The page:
KANSAS CITY, Mo. – For the fifth consecutive week, the Chiefs face an opponent with one of those highly-valued franchise quarterbacks, passers selected in the first or seconds rounds of the NFL Draft and are now the centerpiece for their team.
It started in Week 2 with Peyton Manning (first round 1998) in Denver. What’s followed has been Green Bay’s Aaron Rodgers (first round 2005), Andy Dalton with Cincinnati (second round 2011) and Chicago’s Jay Cutler (first round 2007.)
Coming up on Sunday are the Minnesota Vikings with Teddy Bridgewater as the starting quarterback, a first-round selection in the 2014 NFL Draft.
Before the end their season, the Chiefs will play 13 games against highly drafted quarterbacks, with the possibility of two more based on future possibilities of injury and production.
The Chiefs have their own first-round, franchise-type quarterback that they’ve thrown up against these other highly-rated guys in Alex Smith.
Those quarterbacks are part of the continual back-and-forth that goes on with owners, scouts, media and fans that all zero in on the quarterback position, and want their team to draft the league’s next great passer. They all desire a star quarterback that can lead a club to championship performances.
Nobody knows that more than followers of the Chiefs, those long-suffering fans of the Hunt family franchise that have seen their team go 32 years without using a first-round draft choice to select a quarterback – Todd Blackledge in 1983. They have gone 23 years without using a second-round pick for a passer – Matt Blundin in 1992.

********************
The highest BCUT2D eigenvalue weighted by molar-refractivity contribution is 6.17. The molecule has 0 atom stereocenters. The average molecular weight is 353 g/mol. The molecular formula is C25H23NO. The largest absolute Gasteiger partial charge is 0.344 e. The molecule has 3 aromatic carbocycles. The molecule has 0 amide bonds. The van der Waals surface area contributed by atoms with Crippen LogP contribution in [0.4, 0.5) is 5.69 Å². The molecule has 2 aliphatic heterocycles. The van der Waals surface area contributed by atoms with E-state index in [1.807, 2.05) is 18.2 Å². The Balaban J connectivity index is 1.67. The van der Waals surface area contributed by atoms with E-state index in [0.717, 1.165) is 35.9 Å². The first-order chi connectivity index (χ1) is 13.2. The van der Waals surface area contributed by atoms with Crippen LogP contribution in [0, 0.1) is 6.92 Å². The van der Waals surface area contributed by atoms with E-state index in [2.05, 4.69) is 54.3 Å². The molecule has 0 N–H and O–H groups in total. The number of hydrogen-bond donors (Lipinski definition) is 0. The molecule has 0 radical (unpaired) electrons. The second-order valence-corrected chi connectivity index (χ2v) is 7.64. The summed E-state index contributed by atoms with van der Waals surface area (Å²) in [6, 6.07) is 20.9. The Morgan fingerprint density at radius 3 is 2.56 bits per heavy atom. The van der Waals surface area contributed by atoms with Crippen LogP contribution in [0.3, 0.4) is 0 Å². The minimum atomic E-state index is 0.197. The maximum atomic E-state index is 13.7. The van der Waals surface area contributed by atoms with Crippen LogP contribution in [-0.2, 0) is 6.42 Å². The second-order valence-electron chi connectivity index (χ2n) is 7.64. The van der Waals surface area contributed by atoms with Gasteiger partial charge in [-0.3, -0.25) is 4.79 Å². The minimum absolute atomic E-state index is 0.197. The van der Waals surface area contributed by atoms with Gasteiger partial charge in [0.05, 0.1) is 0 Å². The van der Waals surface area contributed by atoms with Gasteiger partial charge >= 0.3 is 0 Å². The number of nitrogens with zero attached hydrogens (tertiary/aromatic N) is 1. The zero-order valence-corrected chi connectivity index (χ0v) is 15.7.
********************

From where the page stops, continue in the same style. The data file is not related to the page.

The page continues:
“It’s certainly one of the most important positions on any team,” said former Chiefs president/general manager Carl Peterson, who controlled the team from 1989-2008. “That increases the attention on the position; he gets too much credit and too much of the blame. It also is a position of greater risk when talking about evaluating and acquiring.”
In 20 seasons where Peterson ran the Chiefs, the team did not drafted a first-round quarterback. That doesn’t mean they didn’t use first selections as currency to get starting quarterbacks. A first-round choice (No. 18) was part of the trade that brought Joe Montana to Kansas City in 1993 from San Francisco, and there was also a first choice (No. 12) in the trade with St. Louis in 2001 for Trent Green.
When Scott Pioli took over in 2009 as the team’s general manager, he used a second-round draft choice (No. 34) to acquire Matt Cassel from New England. Four years later, in his first season as Chiefs G.M., John Dorsey used two selections in the second round (No. 34, 56) in a trade with San Francisco for Smith.
(kcchiefs.com has done a year-long series on the Chiefs attempts to find franchise quarterbacks. The posts provide plenty of information about the ups and downs of the position over 50 years. Here is the link.)
Some have wondered over the years if there is some sort of ban instituted by ownership that a quarterback should not be drafted in the first round by the Chiefs.